I’ve been browsing Tumblr quite a bit recently and I came across a couple of things that I wanted to share here just for the sake of sharing. These things aren’t in any particular order but I believe they are self-explanatory and I also believe that people need to be reminded of some of these things. I hope you enjoy them the same way I did, and if you’re also on Tumblr please stop by and say hello! 🙂

Posted in Islam & Interfaith Subjects, Personal & Opinion

Birthdays

One hot topic (or debate I should say) in modern Islam is whether or not it’s permissible for us to celebrate birthdays, whether our own or our friends’ etc. I’m tackling this topic today because it’s my birthday, I turned 21 today! Yesterday marked a whole year since I “formally” accepted Islam too, but I studied it for almost two years before I decided that this was the religion for me. So let’s tackle another controversial issue that has everyone divided…

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The first thing I’m going to say about the topic is that I celebrate my own birthday. From time to time I will celebrate a friend of family member’s birthday too if their celebration doesn’t involve anti-Islamic things like drinking alcohol and the like. If that’s the case then I will politely decline to attend but I’ll give them a card to let them know that I love them and care about them anyway. While I appreciate all of my friends each and every day of my life, I mark their birthday as the day that God brought an incredible blessing into this world and I thank Him for the day when the world became a slightly better place because that person came into it.

You don’t have to go far to find all the people saying that celebrating a birthday is completely forbidden, but there are also those who say that it’s allowed as long as it doesn’t involve things that are clearly forbidden in Islam. The forbidden side say that it’s an innovation of the faith (we all know Muslims don’t like those) and that it has un-Islamic originals, therefore it’s prohibited. The permissible side say that since it’s not the religious holiday of another faith and that it doesn’t involve prohibited things, it’s allowed because Islam doesn’t seek to strip a person of their culture or heritage. Plus, the Quran never outlaws birthday celebrations.Personally, I see it as a cultural thing no different than something like Canada Day, which Canadian Muslims adore because after all, what’s not to love about this country? Except maybe the super cold climate….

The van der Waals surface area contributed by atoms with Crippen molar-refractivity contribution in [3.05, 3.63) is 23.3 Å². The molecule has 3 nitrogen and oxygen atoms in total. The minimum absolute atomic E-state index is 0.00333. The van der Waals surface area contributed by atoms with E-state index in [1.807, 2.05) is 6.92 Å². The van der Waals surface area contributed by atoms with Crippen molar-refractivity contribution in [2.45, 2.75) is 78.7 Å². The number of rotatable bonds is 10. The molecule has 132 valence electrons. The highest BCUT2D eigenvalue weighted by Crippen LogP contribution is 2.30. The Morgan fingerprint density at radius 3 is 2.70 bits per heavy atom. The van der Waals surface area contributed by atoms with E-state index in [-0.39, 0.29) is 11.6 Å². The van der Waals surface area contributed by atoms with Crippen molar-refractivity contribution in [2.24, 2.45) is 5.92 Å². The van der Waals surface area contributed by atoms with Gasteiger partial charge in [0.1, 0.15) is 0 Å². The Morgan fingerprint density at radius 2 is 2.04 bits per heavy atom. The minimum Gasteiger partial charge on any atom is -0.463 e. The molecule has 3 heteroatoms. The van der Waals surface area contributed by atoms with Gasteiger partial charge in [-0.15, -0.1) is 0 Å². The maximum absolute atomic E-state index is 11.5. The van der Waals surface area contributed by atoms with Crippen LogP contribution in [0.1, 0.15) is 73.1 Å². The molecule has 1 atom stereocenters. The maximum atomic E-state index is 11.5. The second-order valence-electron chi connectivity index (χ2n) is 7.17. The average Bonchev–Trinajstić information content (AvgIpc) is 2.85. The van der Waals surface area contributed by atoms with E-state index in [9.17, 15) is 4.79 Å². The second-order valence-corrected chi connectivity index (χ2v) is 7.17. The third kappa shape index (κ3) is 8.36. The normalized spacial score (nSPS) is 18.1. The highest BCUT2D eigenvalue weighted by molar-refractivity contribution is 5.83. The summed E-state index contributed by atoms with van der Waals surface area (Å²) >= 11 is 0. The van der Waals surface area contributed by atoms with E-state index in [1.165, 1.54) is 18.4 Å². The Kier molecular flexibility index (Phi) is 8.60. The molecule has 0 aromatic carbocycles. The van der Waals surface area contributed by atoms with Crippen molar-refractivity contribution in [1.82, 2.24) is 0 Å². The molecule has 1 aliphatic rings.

You can read various p.o.v. from another blog written by a fellow Muslim about this issue with almost a hundred comments on whether or not it’s permissible to celebrate a birthday by people from a wide range of beliefs and backgrounds. The purpose of this article is not to impose my belief about birthdays on you, it’s to make you think for yourself. Whether you celebrate your birthday (or something else like a national holiday or a wedding anniversary, etc.) or not it’s ultimately a decision between you and God and it should be respected by those who believe differently than you, but I’ll tell you why I don’t have a problem with birthdays as long as they don’t include forbidden things.

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But why would anyone celebrate something that signifies that you’re one year closer to death? That’s much like the endless debate over whether the cup is half full or half empty. It’s all about perspective. Some people hate the idea of getting a year older, while others see a long life as a blessing and something to rejoice over because so many never make it that far. That’s the way I see it. I’ve been no stranger to tragedy in my short life and the blessing of seeing another year is something I hold on dearly to. But that’s not really the issue, so, moving on…

You can read a variety of viewpoints on Quora when it comes to birthdays but since even some of the most conservative Muslims in Saudi Arabia celebrate the Prophet’s birthday, how dare they say that you can’t celebrate your own? Whether or not it’s “appropriate” to celebrate the Prophet’s birthday is another intense issue but that’s not the point here. The point is, how can you allow one but prohibit the other? And what about your country’s national day? We all have one don’t we? Even if a birthday is an innovation, you can’t say that it’s the worst that’s being passed around in modern Islam. I don’t really believe that a person’s birthday is an innovation added to the faith, I think it’s a cultural thing that is not related to religion. In some societies birthdays have never been part of the deal, hence it’s also fine if you don’t like them and prefer to skip them, but I enjoy having them part of my society.

There’s another interesting point of view about birthdays here but I should add that based on the words of Mufi Muhammad, I don’t believe that music and singing are prohibited in Islam as I’ve written about before on this blog. However, I agree that your birthday also shouldn’t include extravagant things, lavish and excessive spending, and forgetting God and other stuff that’s clearly not Islamic, but I see nothing that would indicate that acknowledging or observing your birthday is wrong. It may not be encouraged since it can turn into a bad habit, but ultimately it’s all about intentions. I want to share a quote I found on Yahoo when researching both sides of the issue myself from Sheikh Faysal Mawlawi: